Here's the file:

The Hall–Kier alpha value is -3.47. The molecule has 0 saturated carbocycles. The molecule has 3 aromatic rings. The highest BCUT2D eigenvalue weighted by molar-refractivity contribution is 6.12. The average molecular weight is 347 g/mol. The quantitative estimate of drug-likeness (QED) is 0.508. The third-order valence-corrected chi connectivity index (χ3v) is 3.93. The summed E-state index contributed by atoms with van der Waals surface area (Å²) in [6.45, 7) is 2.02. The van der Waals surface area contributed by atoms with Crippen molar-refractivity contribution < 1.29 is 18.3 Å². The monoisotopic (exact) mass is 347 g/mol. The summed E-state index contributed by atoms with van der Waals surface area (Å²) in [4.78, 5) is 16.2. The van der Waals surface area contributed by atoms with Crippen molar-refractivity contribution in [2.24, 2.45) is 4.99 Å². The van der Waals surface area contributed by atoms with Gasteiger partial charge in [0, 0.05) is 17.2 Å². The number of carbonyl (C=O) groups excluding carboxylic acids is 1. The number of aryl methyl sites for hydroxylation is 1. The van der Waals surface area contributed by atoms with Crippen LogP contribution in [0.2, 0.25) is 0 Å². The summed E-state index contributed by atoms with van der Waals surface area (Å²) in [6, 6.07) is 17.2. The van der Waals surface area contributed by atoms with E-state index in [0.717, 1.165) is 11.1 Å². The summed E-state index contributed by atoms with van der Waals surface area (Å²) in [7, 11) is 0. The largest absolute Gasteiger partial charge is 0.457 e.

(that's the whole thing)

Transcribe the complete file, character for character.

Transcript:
The Hall–Kier alpha value is -3.47. The molecule has 0 saturated carbocycles. The molecule has 3 aromatic rings. The highest BCUT2D eigenvalue weighted by molar-refractivity contribution is 6.12. The average molecular weight is 347 g/mol. The quantitative estimate of drug-likeness (QED) is 0.508. The third-order valence-corrected chi connectivity index (χ3v) is 3.93. The summed E-state index contributed by atoms with van der Waals surface area (Å²) in [6.45, 7) is 2.02. The van der Waals surface area contributed by atoms with Crippen molar-refractivity contribution < 1.29 is 18.3 Å². The monoisotopic (exact) mass is 347 g/mol. The summed E-state index contributed by atoms with van der Waals surface area (Å²) in [4.78, 5) is 16.2. The van der Waals surface area contributed by atoms with Crippen molar-refractivity contribution in [2.24, 2.45) is 4.99 Å². The van der Waals surface area contributed by atoms with Gasteiger partial charge in [0, 0.05) is 17.2 Å². The number of carbonyl (C=O) groups excluding carboxylic acids is 1. The number of aryl methyl sites for hydroxylation is 1. The van der Waals surface area contributed by atoms with Crippen LogP contribution in [0.2, 0.25) is 0 Å². The summed E-state index contributed by atoms with van der Waals surface area (Å²) in [6, 6.07) is 17.2. The van der Waals surface area contributed by atoms with E-state index in [0.717, 1.165) is 11.1 Å². The summed E-state index contributed by atoms with van der Waals surface area (Å²) in [7, 11) is 0. The largest absolute Gasteiger partial charge is 0.457 e.